The Profiler got profiled. And reportedly won’t get out of bed for anything less than USD$4 a word. Writing goals! #

Some words to live by

He had become so caught up in building sentences that he had almost forgotten the barbaric days when thinking was like a splash of colour landing on a page.

Edward St. Aubyn 
Mother’s Milk

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Letter from Northern Ireland: Blurred lines of violence, loyalty, and love

The trouble with the Troubles and what it's got to do with Game of Thrones.

We know their dream; enough
To know they dreamed and are dead;
And what if excess of love
Bewildered them till they died?
Yeats #

[ 📷 Belfast’s most symbolic “peace wall”—yes, it still has peace walls, more than two decades after the Troubles. Extending along Cupar Way, this one is 800 metres long and 13.5 metres tall, blast-proof concrete topped with metal sheet and mesh. On one side: Shankill Road, home to Protestant unionists and loyalists who want to remain in the United Kingdom. On the other: Falls Road, home to Catholic nationalists and republicans who want a united Ireland. (The terminology: loyalists and republicans are seen to be more strident than unionists and nationalists, more willing to bear arms in pursuit of their political aims.) That metal cage covering a house’s backyard? It’s meant to ward off the occasional petrol bomb. ]

I’ve been keeping an eye on the news coming out of Northern Ireland since I visited Belfast at the turn of 2018 and wrote about its persistent politics of identity—“Memory Wars” (Virginia Quarterly Review, Fall 2018)—most visible to outsiders via a cottage industry of Troubles-themed tours, many led by former paramilitaries.

In April, it had the world’s attention again when Lyra McKee, a promising young journalist, was accidentally shot in the head by a splinter republican group called the Real IRA during a riot in Londonderry/Derry (depending where your sympathies lie; or “Stroke City”, as one Belfast resident I met called it). It was a reminder that enmities from the thirty-year conflict, which claimed over 3,600 lives, are still alive.

An important part of McKee’s work dealt with how young people in Northern Ireland are living with the trauma of the Troubles, even if they never experienced it firsthand. In an old piece circulated widely after her death, “Suicide Among the Ceasefire Babies” (The Atlantic), she wrote:

Jonny, Mick, and I were members of the generation nicknamed the Ceasefire Babies—those of us too young to remember the worst of the terror. We were the Good Friday Agreement generation, spared from the horrors of war. But still, the aftereffects of those horrors seemed to follow us.

The Troubles’ survivors would taunt us: How much had we really seen, compared to them? Yet of the 3,709 people who lost their lives to suicide between 1999 and 2014, 676 of them—nearly a fifth—were younger than 25.

She also left behind a tragic and wonderful thing: The Lost Boys, a book of nonfiction about the unresolved disappearance of children and young people during the conflict, to be published by Faber next year.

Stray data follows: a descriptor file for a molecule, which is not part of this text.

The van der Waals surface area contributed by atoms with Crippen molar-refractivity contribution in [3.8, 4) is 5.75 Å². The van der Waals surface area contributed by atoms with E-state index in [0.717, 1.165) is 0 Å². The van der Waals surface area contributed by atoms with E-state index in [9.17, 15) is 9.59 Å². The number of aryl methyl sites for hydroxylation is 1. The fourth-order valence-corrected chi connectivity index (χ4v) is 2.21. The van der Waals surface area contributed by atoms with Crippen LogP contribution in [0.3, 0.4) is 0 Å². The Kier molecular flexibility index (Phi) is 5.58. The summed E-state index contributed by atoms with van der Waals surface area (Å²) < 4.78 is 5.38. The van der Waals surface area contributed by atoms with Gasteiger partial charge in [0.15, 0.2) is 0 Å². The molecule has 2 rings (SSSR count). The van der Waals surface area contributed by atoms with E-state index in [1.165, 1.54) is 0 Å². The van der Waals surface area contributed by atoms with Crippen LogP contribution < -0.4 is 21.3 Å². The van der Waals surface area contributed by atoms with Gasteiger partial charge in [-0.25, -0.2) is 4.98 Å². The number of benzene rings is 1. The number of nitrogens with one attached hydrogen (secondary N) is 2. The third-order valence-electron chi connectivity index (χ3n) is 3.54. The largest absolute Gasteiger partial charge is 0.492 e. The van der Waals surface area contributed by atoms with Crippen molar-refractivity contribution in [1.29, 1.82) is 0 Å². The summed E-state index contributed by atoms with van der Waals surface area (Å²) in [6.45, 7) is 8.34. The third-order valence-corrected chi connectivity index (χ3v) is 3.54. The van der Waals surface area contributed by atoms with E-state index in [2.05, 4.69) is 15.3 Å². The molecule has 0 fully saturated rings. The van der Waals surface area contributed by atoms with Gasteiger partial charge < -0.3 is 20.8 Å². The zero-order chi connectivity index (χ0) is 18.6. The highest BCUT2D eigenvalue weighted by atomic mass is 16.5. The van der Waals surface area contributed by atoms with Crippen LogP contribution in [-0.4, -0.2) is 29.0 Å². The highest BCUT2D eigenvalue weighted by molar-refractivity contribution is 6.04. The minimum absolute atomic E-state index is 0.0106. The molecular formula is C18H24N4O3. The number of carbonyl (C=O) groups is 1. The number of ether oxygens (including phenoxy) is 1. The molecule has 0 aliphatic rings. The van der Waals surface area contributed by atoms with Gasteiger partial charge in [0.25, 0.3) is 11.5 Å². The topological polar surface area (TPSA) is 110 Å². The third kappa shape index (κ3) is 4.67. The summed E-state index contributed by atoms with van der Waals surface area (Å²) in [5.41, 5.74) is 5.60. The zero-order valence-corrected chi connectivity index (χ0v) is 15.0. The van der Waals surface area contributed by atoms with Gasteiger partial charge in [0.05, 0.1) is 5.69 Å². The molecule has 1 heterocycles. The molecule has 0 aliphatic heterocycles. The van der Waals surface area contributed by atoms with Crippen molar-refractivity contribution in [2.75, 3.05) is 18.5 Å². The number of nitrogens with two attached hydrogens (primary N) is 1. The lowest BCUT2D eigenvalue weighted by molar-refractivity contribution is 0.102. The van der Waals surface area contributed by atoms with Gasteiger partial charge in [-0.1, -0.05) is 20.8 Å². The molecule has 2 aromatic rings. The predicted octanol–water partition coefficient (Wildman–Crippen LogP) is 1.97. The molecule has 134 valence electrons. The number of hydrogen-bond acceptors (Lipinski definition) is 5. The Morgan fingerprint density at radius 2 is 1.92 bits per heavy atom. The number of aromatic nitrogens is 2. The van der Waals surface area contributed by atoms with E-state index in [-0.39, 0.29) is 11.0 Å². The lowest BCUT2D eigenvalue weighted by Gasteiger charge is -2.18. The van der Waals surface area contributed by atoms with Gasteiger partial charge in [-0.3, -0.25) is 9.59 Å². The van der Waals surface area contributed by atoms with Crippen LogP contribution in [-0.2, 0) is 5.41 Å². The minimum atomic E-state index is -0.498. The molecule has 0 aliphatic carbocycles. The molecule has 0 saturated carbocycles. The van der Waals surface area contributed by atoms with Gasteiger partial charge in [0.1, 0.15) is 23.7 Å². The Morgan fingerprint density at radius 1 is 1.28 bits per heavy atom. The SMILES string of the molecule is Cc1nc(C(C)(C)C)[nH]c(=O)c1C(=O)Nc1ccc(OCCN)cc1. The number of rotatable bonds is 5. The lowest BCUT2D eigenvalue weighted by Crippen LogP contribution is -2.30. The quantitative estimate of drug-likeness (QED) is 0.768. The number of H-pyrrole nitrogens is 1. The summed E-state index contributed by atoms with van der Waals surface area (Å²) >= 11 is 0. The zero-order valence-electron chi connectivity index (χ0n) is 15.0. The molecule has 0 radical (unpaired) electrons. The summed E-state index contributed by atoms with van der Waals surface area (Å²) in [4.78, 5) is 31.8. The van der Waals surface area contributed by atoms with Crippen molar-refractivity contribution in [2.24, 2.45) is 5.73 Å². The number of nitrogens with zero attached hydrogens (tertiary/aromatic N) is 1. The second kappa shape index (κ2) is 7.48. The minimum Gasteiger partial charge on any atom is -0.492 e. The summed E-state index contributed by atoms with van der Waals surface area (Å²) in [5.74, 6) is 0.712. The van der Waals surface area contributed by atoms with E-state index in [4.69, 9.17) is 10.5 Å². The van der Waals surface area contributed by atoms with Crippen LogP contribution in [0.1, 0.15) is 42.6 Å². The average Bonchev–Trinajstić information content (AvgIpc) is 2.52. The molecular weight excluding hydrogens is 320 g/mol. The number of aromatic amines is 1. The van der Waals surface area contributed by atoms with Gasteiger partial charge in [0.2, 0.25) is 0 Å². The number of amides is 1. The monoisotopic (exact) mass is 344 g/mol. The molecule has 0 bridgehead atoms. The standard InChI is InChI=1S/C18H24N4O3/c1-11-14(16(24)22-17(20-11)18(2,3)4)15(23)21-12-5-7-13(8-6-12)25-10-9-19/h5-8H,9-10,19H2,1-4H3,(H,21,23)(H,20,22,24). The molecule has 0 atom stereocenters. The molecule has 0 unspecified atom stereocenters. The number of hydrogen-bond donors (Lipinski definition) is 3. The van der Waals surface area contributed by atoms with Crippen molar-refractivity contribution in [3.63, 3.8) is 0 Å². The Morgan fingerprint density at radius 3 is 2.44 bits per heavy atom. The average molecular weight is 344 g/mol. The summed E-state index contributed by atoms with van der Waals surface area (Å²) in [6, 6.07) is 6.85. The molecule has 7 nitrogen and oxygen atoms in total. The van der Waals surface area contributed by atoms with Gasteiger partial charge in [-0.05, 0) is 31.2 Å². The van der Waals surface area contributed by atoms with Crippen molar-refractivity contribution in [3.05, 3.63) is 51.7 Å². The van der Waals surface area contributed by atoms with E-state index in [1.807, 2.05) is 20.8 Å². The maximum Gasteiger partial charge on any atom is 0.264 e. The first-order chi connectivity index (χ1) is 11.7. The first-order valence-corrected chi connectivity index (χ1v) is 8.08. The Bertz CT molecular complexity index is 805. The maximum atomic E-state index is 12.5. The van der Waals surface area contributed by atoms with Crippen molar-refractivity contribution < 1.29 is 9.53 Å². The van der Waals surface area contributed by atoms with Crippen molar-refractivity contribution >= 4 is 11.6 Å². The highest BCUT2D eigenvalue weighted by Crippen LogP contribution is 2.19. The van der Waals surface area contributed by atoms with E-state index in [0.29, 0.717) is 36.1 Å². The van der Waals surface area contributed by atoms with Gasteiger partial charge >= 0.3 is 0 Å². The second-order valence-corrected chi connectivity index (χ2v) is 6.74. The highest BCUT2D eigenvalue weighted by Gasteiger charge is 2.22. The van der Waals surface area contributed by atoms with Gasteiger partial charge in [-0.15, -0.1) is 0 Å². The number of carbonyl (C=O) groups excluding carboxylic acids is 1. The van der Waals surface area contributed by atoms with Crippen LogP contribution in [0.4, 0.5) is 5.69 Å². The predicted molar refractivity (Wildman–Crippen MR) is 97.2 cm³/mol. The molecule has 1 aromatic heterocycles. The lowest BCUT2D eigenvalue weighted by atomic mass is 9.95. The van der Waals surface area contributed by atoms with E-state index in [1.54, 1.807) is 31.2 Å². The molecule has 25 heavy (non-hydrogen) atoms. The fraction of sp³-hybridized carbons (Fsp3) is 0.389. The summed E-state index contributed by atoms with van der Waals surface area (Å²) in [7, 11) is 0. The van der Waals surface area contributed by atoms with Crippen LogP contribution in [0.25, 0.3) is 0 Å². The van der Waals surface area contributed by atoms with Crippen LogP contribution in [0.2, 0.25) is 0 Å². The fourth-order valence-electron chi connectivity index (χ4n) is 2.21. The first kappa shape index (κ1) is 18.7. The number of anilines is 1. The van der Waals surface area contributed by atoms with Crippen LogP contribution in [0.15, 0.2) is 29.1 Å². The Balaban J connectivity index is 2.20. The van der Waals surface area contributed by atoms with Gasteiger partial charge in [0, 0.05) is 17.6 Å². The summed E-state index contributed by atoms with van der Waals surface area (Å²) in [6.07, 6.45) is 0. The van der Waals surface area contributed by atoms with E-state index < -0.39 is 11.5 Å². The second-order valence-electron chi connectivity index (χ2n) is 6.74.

It’s tempting to blame the paramilitary attacks on Brexit, but this piece—“Paramilitaries Are Surging Again in Northern Ireland” (Foreign Policy)—notes that they have been on the rise since at least 2007, spurred by rising unemployment, drug addiction, and mental illness. Brexit simply provides a convenient raison d’être:

Northern Ireland voted by a majority to remain in the EU in 2016, and republicans have since crafted a narrative that fits neatly into their reading of Irish history: The British government is dictating the future of Northern Ireland against the will of its people, and the only way to reclaim national self-determination is to leave the United Kingdom and unify with the Republic of Ireland in the south. “Brexit has forced the IRA to refocus and has underlined how Ireland remains partitioned,” said one New IRA member in an interview with London’s Sunday Times. “It would be remiss of us not to capitalize on the opportunity.”

For more context, read “How a ‘No-Deal’ Brexit Could Open a Path to Irish Unity” (New York Times), and “Why the idea of a United Ireland is back in play” (Financial Times) by David McWilliams, who writes about Northern Ireland’s demographics and economics as propelling factors for unrest. I was also delighted by his anecdote of how he came to be an expert on Northern Ireland:

Being best man is always tricky; being best man at a northern-southern union during the Troubles posed a new set of challenges. At 3pm on the dot, the groom and I stood at the altar waiting for the bride. The entire right-hand side of the church was full: punctual northerners. It is understood everywhere that brides are usually late, but congregations are supposed to turn up on time. As we looked down from the elevated altar, almost every pew on the left, the Dubliners’ side, was empty. The southerners had, almost to a man and woman, observed the great Irish ritual of the swift one before the big do. This was in the days before mobile phones. I had to barrel down the road in the minister’s shiny red Vauxhall to shoo Dubliners into the church. The bridesmaid couldn’t stop laughing at these Dubliners, their casual attitudes to time and ritual; then, reader, she married me.

So, what’s Game of Thrones got to do with the Troubles?

It’s all in this wonderful travel essay, “What I Learned on My Vacation to Westeros” (New York Times) by Mark O’Connell, published a few days before Lyra Mckee’s death: